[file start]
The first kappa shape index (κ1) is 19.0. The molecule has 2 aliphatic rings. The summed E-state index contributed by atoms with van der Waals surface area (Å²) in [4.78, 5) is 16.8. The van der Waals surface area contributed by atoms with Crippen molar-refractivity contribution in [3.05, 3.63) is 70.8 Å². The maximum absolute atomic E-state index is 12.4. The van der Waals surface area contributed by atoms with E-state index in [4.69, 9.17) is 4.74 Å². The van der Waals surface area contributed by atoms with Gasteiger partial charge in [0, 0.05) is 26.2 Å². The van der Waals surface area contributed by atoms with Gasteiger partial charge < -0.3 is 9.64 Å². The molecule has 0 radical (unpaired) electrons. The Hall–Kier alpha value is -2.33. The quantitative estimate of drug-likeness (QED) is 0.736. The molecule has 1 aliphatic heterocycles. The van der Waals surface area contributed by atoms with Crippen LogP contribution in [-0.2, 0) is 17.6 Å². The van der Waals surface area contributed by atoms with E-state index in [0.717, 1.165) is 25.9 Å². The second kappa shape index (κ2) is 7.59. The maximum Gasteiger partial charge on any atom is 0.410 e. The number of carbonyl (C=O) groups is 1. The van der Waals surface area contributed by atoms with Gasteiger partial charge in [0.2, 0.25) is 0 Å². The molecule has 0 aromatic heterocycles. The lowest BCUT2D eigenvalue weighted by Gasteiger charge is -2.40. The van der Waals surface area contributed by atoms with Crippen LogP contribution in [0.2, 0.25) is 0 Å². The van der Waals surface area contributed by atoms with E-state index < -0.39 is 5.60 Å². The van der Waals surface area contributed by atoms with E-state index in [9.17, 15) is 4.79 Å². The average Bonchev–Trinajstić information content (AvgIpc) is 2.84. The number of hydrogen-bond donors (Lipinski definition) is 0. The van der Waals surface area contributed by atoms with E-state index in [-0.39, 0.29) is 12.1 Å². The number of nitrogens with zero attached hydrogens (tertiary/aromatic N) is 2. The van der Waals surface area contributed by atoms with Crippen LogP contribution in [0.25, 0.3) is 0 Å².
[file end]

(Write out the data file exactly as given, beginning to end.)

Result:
The first kappa shape index (κ1) is 19.0. The molecule has 2 aliphatic rings. The summed E-state index contributed by atoms with van der Waals surface area (Å²) in [4.78, 5) is 16.8. The van der Waals surface area contributed by atoms with Crippen molar-refractivity contribution in [3.05, 3.63) is 70.8 Å². The maximum absolute atomic E-state index is 12.4. The van der Waals surface area contributed by atoms with E-state index in [4.69, 9.17) is 4.74 Å². The van der Waals surface area contributed by atoms with Gasteiger partial charge in [0, 0.05) is 26.2 Å². The van der Waals surface area contributed by atoms with Gasteiger partial charge < -0.3 is 9.64 Å². The molecule has 0 radical (unpaired) electrons. The Hall–Kier alpha value is -2.33. The quantitative estimate of drug-likeness (QED) is 0.736. The molecule has 1 aliphatic heterocycles. The van der Waals surface area contributed by atoms with Crippen LogP contribution in [-0.2, 0) is 17.6 Å². The van der Waals surface area contributed by atoms with E-state index in [0.717, 1.165) is 25.9 Å². The second kappa shape index (κ2) is 7.59. The maximum Gasteiger partial charge on any atom is 0.410 e. The number of carbonyl (C=O) groups is 1. The van der Waals surface area contributed by atoms with Gasteiger partial charge in [0.2, 0.25) is 0 Å². The molecule has 0 aromatic heterocycles. The lowest BCUT2D eigenvalue weighted by Gasteiger charge is -2.40. The van der Waals surface area contributed by atoms with Crippen LogP contribution in [0.2, 0.25) is 0 Å². The van der Waals surface area contributed by atoms with E-state index < -0.39 is 5.60 Å². The van der Waals surface area contributed by atoms with E-state index in [9.17, 15) is 4.79 Å². The average Bonchev–Trinajstić information content (AvgIpc) is 2.84. The number of hydrogen-bond donors (Lipinski definition) is 0. The van der Waals surface area contributed by atoms with E-state index in [-0.39, 0.29) is 12.1 Å². The number of nitrogens with zero attached hydrogens (tertiary/aromatic N) is 2. The van der Waals surface area contributed by atoms with Crippen LogP contribution in [0.25, 0.3) is 0 Å².